Chamber CEO proves there is potential in Batesville

By Lisa Burnett Originally Published August 18, 2013 at 12:00 a.m.
Updated August 16, 2013 at 10:14 a.m.
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PHOTO BY: Nick Hillemann

Crystal Johnson, president and CEO of the Batesville Area Chamber of Commerce, earned a graduation certificate from the Community Development Institute. She’s been with the chamber for four years and has a lot of plans for the community.

When Crystal Johnson got her start at the University of Arkansas at Fayetteville, she said, she wasn’t expecting to be in the position she now holds at the Batesville Area Chamber of Commerce.

Johnson, 32, is the president and CEO of the Batesville Chamber and has held the position for four years.

She grew up in Fayetteville and enrolled in college at the U of A in 1998. Johnson and her husband, Damon, moved to Batesville in 2003.

She took two years off from school after the two moved to Batesville because she was going to pick up where she left off at the U of A.

Her husband is a Batesville native.

“The original plan was to move back to Fayetteville, but when we decided to make our move permanent, I enrolled at Harding,” Johnson said.

After she graduated with a bachelor’s degree in family and consumer sciences from Harding University in Searcy in 2006, she didn’t stop with her education. She is currently working on a master’s degree in community and economic development at the University of Central Arkansas in Conway and plans to graduate in December.

After Johnson and her husband moved to Batesville and she finished school, she saw an opening for the CEO of the Batesville Area Chamber of Commerce.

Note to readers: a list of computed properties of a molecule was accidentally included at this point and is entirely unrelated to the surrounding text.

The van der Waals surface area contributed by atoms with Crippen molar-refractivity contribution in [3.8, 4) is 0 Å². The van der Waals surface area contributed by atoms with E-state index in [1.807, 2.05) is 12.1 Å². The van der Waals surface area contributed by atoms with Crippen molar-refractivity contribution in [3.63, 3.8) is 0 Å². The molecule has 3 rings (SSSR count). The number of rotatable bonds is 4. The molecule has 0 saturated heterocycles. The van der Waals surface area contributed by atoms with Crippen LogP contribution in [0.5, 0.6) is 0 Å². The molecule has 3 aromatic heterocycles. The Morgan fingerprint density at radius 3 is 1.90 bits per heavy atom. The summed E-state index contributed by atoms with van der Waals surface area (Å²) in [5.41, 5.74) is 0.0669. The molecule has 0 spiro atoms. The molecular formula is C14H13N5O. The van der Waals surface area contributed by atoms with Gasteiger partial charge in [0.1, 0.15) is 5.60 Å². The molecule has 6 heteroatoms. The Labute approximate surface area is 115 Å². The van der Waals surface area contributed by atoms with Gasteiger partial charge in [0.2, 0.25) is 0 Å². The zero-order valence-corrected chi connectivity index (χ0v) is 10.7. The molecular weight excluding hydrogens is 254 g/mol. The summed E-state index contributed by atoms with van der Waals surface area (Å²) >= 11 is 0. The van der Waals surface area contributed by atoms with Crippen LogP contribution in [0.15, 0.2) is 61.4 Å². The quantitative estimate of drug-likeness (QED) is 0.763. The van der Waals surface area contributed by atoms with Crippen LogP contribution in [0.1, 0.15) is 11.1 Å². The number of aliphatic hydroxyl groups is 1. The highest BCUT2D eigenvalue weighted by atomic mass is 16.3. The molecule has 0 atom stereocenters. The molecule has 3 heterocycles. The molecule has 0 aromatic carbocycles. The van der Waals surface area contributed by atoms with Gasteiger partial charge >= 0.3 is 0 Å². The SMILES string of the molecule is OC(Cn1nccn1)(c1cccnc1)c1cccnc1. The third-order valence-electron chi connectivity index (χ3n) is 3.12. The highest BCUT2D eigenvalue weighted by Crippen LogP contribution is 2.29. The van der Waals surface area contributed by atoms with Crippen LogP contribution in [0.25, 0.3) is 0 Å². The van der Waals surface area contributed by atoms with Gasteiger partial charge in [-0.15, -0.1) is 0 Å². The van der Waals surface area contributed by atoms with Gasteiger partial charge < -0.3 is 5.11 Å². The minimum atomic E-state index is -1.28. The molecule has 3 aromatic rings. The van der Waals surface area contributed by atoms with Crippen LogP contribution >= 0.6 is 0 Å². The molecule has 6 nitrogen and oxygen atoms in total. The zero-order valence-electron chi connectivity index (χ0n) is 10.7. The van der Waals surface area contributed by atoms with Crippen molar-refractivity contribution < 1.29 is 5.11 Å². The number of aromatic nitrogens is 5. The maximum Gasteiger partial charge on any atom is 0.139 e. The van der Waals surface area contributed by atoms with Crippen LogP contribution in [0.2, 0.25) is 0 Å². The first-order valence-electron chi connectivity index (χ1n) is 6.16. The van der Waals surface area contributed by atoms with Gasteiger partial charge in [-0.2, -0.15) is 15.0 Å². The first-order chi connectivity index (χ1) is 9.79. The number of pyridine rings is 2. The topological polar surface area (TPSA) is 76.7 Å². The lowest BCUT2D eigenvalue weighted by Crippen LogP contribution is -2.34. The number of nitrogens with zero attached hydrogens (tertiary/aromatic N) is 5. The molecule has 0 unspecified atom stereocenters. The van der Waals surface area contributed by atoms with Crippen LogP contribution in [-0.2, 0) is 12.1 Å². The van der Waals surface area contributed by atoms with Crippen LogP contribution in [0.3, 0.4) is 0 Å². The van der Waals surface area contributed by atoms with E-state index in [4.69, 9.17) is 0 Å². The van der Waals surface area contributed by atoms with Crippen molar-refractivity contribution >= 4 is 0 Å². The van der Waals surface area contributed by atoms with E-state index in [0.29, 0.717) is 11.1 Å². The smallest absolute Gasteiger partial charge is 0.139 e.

“When I heard about the job opening, I didn’t think I was qualified,” Johnson said. “I didn’t know much about chamber work.”

Johnson said she discovered that she met the requirements, and the board members believed in her, so she was hired as CEO in 2009.

“I know Batesville is a great place to live; people just need to know about it,” she said.

Since becoming a part of the staff of the Batesville Chamber, Johnson said she’s found some surprising things in her line of work.

“Many people would not know how many volunteers we have that work on behalf of the chamber,” she said.

“They deserve the credit for the success of the chamber. We absolutely could not have a successful chamber without the volunteers and staff that we have.”

There are between 450 and 470 members of the Batesville Chamber, Johnson said.

The leaders on the chamber’s board want things in the community to change for the better, she said.

“We want to let people know how progressive the community is becoming,” Johnson said.

As CEO, Johnson is in charge of board management, budgeting, general operations of the Batesville office, programming and chamber events, and finding grants.

“We have 16 board members, 20 ambassadors and approximately 70 others who serve on various chamber committees,” Johnson said. “They make me look good, but they do the work.”